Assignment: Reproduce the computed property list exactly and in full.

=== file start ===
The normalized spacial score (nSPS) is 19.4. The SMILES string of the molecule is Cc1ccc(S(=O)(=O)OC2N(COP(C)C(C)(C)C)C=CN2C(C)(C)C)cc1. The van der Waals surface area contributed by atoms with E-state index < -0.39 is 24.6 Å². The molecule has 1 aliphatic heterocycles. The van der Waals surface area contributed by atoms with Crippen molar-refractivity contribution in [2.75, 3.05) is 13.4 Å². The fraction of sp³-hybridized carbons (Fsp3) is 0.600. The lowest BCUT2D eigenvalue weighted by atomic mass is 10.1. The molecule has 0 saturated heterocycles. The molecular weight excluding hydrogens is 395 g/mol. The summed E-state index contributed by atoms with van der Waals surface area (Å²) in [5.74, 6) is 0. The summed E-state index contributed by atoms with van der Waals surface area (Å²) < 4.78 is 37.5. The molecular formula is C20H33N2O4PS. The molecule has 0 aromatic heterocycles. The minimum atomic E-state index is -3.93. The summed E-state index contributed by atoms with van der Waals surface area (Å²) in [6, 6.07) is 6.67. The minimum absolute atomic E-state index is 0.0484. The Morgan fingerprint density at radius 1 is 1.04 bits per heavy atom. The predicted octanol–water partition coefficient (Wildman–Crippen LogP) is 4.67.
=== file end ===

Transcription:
The normalized spacial score (nSPS) is 19.4. The SMILES string of the molecule is Cc1ccc(S(=O)(=O)OC2N(COP(C)C(C)(C)C)C=CN2C(C)(C)C)cc1. The van der Waals surface area contributed by atoms with E-state index < -0.39 is 24.6 Å². The molecule has 1 aliphatic heterocycles. The van der Waals surface area contributed by atoms with Crippen molar-refractivity contribution in [2.75, 3.05) is 13.4 Å². The fraction of sp³-hybridized carbons (Fsp3) is 0.600. The lowest BCUT2D eigenvalue weighted by atomic mass is 10.1. The molecule has 0 saturated heterocycles. The molecular weight excluding hydrogens is 395 g/mol. The summed E-state index contributed by atoms with van der Waals surface area (Å²) in [5.74, 6) is 0. The summed E-state index contributed by atoms with van der Waals surface area (Å²) < 4.78 is 37.5. The molecular formula is C20H33N2O4PS. The molecule has 0 aromatic heterocycles. The minimum atomic E-state index is -3.93. The summed E-state index contributed by atoms with van der Waals surface area (Å²) in [6, 6.07) is 6.67. The minimum absolute atomic E-state index is 0.0484. The Morgan fingerprint density at radius 1 is 1.04 bits per heavy atom. The predicted octanol–water partition coefficient (Wildman–Crippen LogP) is 4.67.